Course 108: Introduction to Government Bonds
Agency Bonds and Mortgage-Backed Securities
In this course
1 Introduction
2 The Basics of Government Securities
3 Treasury Bonds
4 Treasury Notes
5 Collateralized Mortgage Obligations
6 Agency Bonds and Mortgage-Backed Securities
7 U.S. Savings Bonds
8 You Can Invest in Your Government through Government Securities

Agency Bonds and Mortgage-Backed Securities

Agencies of the federal government raise money to help certain areas of the economy. Various government-sponsored organizations also do. Together, their securities are called agency bonds. These groups sell their own securities as one way to raise money. The U.S. Treasury does not issue any agency bonds.

Agency securities are considered very safe from default. Should they ever default, the government would probably use its creditworthiness to guarantee investors' payments of interest and principal. This is generous protection, since the U.S. government does not fully guarantee most agency securities.

Most agency bonds are in the form of mortgage-backed securities. These securities represent investments in pools of mortgages.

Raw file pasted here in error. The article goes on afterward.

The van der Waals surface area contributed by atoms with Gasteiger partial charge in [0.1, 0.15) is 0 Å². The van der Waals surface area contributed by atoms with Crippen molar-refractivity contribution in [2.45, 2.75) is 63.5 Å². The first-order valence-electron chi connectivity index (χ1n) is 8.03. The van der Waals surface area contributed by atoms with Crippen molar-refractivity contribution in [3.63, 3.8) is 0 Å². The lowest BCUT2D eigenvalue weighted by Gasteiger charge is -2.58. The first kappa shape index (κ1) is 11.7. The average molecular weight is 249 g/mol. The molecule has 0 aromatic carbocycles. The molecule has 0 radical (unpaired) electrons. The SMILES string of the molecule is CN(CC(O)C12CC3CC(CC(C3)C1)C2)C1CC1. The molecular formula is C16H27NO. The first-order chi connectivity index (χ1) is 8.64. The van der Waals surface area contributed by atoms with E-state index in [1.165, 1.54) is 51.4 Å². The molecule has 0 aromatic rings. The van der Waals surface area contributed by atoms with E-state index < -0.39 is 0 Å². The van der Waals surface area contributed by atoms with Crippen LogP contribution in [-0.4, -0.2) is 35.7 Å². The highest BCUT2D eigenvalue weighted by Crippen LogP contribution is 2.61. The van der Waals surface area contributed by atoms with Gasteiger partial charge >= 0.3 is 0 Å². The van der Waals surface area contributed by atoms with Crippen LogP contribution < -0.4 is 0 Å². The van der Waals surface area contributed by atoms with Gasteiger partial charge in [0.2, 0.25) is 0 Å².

Agency bonds provide yields that are higher than those of Treasury securities. This is because they lack explicit guarantees of safety. Their maturities range from one year to fifty years. Denominations vary from $1,000 to $50,000.

Some well-known agencies that issue securities include the following:

  • The U.S. Postal Service, which raises funds to help its mail-delivery operations
  • The Federal Land Banks, which raise funds for agricultural projects
  • The Government National Mortgage Association (Ginnie Mae), which finances housing projects
  • The Federal National Mortgage Association (Fannie Mae), which finances mortgages for the Federal Housing Administration and the Veterans Administration
  • The Federal Home Loan Mortgage Corporation (Freddie Mac), which finances federally chartered thrift institutions

The last three on the list--Ginnie Mae, Fannie Mae, and Freddie Mac--issue mortgage-backed securities. They issue the vast majority of them.

Next: U.S. Savings Bonds >>


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